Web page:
If the Token you are offering clearly operates like equity or debt (via payments, voting rights, etc), then almost certainly your Token would be classified as Security.
Under Hong Kong Law the concept of what is a Security, is in general consistent with best international practices that prohibit accessing public capital unless registration or authorisation requirements are complied with or a relevant exemption applies. The Securities and Futures Ordinance (‘SFO’) s definition of “security” provides little assistance in relation to tokens that do not clearly fall into pre-established categories, such as shares or debentures. In Hong Kong an entitlement to participate in a Collective Investment Scheme (“CIS”) ” can also be considered a Security That said the definition of “collective investment scheme” (‘CIS’), is widely drafted and remains open to interpretation in its application.
In short if a crypto token derives its value from an external, tradable asset, it would be classified as a security token.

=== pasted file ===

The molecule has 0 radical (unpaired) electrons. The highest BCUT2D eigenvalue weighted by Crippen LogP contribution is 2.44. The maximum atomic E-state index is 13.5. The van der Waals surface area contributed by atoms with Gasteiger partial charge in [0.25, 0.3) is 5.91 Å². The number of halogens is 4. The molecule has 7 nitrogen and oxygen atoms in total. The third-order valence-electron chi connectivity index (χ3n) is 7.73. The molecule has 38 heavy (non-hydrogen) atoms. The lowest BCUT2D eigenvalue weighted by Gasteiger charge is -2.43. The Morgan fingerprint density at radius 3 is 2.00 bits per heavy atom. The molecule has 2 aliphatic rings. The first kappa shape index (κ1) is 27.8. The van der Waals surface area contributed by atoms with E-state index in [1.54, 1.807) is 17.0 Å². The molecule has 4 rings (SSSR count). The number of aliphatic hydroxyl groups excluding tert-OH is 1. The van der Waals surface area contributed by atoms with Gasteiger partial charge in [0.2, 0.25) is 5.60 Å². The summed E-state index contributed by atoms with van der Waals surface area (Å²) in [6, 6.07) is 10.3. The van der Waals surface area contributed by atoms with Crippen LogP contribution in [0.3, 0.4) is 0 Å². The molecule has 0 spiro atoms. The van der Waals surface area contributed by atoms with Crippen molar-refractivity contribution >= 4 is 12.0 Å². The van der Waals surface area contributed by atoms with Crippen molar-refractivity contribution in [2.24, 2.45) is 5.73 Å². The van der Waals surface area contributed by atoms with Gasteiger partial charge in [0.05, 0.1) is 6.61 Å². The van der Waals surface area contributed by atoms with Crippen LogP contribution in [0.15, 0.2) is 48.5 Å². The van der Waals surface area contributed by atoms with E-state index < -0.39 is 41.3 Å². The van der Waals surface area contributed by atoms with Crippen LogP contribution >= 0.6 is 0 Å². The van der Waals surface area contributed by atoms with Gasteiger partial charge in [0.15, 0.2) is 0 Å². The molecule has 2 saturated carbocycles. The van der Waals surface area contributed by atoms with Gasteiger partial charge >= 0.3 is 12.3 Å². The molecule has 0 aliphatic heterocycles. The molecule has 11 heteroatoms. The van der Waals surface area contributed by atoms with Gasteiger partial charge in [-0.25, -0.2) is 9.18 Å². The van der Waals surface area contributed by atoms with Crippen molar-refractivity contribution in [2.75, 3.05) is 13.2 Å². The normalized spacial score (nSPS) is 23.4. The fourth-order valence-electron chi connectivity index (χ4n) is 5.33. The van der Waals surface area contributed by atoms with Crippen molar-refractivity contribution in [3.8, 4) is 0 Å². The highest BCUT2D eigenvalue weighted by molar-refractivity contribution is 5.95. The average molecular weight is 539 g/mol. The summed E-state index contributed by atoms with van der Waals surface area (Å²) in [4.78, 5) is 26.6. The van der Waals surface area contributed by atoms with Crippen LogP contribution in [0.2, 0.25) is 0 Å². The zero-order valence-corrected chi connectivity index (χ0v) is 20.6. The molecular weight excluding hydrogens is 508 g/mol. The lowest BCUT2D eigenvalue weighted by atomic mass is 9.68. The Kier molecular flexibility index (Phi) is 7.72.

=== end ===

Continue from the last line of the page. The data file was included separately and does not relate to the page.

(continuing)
Specifically if a Token promises the holder the right to share in the profits of and or management of the issuing Company, or a relative thereof, almost certainly such an offering would be considered a Security and would need to be registered as such in the proposed country of incorporation.
If, however, what you are offering is but a Utility Token then in 90% of tax free or law tax jurisdictions (eg Hong Kong, Seychelles, Belize, Nevis, Panama, Dominica etc) you should not need to apply for any form of Special License.
That said certain jurisdictions have decided to specifically make Utility Token Offering ICOs a licensable activity. These jurisdictions currently include Gibraltar and Malta. Hence if you intend to incorporate in one of these jurisdictions (even if what you are offering is not a Security) you will need to apply for an ICO License.
If you are about to launch an ICO and are in any doubt about your licensing obligations/requirements you should seek legal advice in the proposed country of incorporation, prior to launch.